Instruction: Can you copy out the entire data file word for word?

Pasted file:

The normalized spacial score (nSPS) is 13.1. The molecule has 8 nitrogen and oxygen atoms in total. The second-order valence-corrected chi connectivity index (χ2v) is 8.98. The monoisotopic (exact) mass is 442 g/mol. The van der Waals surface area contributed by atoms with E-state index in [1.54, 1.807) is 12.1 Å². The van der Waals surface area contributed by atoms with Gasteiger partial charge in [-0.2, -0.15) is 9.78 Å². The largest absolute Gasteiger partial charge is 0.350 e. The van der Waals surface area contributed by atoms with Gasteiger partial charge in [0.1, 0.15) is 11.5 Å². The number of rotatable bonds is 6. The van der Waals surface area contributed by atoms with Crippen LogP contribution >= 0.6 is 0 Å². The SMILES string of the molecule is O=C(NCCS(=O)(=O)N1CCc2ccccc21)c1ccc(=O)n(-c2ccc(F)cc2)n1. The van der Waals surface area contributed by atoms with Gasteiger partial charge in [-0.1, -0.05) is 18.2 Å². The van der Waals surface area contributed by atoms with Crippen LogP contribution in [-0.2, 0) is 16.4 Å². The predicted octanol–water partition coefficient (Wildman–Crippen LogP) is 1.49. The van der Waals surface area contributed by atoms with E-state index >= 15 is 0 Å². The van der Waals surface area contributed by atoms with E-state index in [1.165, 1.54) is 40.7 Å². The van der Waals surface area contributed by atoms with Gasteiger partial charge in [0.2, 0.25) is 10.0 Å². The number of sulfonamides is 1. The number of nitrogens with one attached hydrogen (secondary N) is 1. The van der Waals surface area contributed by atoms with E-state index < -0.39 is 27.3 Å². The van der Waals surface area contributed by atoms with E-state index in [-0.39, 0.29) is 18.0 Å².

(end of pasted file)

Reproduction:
The normalized spacial score (nSPS) is 13.1. The molecule has 8 nitrogen and oxygen atoms in total. The second-order valence-corrected chi connectivity index (χ2v) is 8.98. The monoisotopic (exact) mass is 442 g/mol. The van der Waals surface area contributed by atoms with E-state index in [1.54, 1.807) is 12.1 Å². The van der Waals surface area contributed by atoms with Gasteiger partial charge in [-0.2, -0.15) is 9.78 Å². The largest absolute Gasteiger partial charge is 0.350 e. The van der Waals surface area contributed by atoms with Gasteiger partial charge in [0.1, 0.15) is 11.5 Å². The number of rotatable bonds is 6. The van der Waals surface area contributed by atoms with Crippen LogP contribution >= 0.6 is 0 Å². The SMILES string of the molecule is O=C(NCCS(=O)(=O)N1CCc2ccccc21)c1ccc(=O)n(-c2ccc(F)cc2)n1. The van der Waals surface area contributed by atoms with Gasteiger partial charge in [-0.1, -0.05) is 18.2 Å². The van der Waals surface area contributed by atoms with Crippen LogP contribution in [-0.2, 0) is 16.4 Å². The predicted octanol–water partition coefficient (Wildman–Crippen LogP) is 1.49. The van der Waals surface area contributed by atoms with E-state index >= 15 is 0 Å². The van der Waals surface area contributed by atoms with E-state index in [1.165, 1.54) is 40.7 Å². The van der Waals surface area contributed by atoms with Gasteiger partial charge in [0.2, 0.25) is 10.0 Å². The number of sulfonamides is 1. The number of nitrogens with one attached hydrogen (secondary N) is 1. The van der Waals surface area contributed by atoms with E-state index < -0.39 is 27.3 Å². The van der Waals surface area contributed by atoms with E-state index in [-0.39, 0.29) is 18.0 Å².